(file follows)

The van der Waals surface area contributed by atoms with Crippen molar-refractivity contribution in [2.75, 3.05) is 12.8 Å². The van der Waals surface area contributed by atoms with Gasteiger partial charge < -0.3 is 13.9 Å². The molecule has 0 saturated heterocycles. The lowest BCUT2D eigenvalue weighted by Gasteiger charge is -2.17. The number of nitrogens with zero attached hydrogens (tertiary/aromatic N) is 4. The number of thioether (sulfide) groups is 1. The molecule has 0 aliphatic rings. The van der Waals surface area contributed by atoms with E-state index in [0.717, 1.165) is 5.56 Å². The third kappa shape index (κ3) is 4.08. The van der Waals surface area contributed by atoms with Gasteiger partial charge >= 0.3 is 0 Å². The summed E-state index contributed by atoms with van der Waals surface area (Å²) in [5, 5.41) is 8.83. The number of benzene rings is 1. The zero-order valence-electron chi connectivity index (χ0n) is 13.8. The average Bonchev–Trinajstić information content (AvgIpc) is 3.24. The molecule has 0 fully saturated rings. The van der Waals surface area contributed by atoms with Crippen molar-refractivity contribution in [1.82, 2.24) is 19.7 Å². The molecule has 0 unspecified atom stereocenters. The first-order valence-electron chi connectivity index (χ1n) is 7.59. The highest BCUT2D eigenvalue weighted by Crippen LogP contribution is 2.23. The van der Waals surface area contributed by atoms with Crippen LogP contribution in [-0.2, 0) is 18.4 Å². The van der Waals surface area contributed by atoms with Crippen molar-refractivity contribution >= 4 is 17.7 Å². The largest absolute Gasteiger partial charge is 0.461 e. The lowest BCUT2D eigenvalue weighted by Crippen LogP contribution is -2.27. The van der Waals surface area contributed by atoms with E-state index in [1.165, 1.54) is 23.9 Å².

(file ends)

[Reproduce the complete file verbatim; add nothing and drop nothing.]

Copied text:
The van der Waals surface area contributed by atoms with Crippen molar-refractivity contribution in [2.75, 3.05) is 12.8 Å². The van der Waals surface area contributed by atoms with Gasteiger partial charge < -0.3 is 13.9 Å². The molecule has 0 saturated heterocycles. The lowest BCUT2D eigenvalue weighted by Gasteiger charge is -2.17. The number of nitrogens with zero attached hydrogens (tertiary/aromatic N) is 4. The number of thioether (sulfide) groups is 1. The molecule has 0 aliphatic rings. The van der Waals surface area contributed by atoms with E-state index in [0.717, 1.165) is 5.56 Å². The third kappa shape index (κ3) is 4.08. The van der Waals surface area contributed by atoms with Gasteiger partial charge >= 0.3 is 0 Å². The summed E-state index contributed by atoms with van der Waals surface area (Å²) in [5, 5.41) is 8.83. The number of benzene rings is 1. The zero-order valence-electron chi connectivity index (χ0n) is 13.8. The average Bonchev–Trinajstić information content (AvgIpc) is 3.24. The molecule has 0 fully saturated rings. The van der Waals surface area contributed by atoms with Crippen molar-refractivity contribution in [1.82, 2.24) is 19.7 Å². The molecule has 0 unspecified atom stereocenters. The first-order valence-electron chi connectivity index (χ1n) is 7.59. The highest BCUT2D eigenvalue weighted by Crippen LogP contribution is 2.23. The van der Waals surface area contributed by atoms with Crippen LogP contribution in [-0.2, 0) is 18.4 Å². The van der Waals surface area contributed by atoms with Crippen molar-refractivity contribution >= 4 is 17.7 Å². The largest absolute Gasteiger partial charge is 0.461 e. The lowest BCUT2D eigenvalue weighted by Crippen LogP contribution is -2.27. The van der Waals surface area contributed by atoms with E-state index in [1.165, 1.54) is 23.9 Å².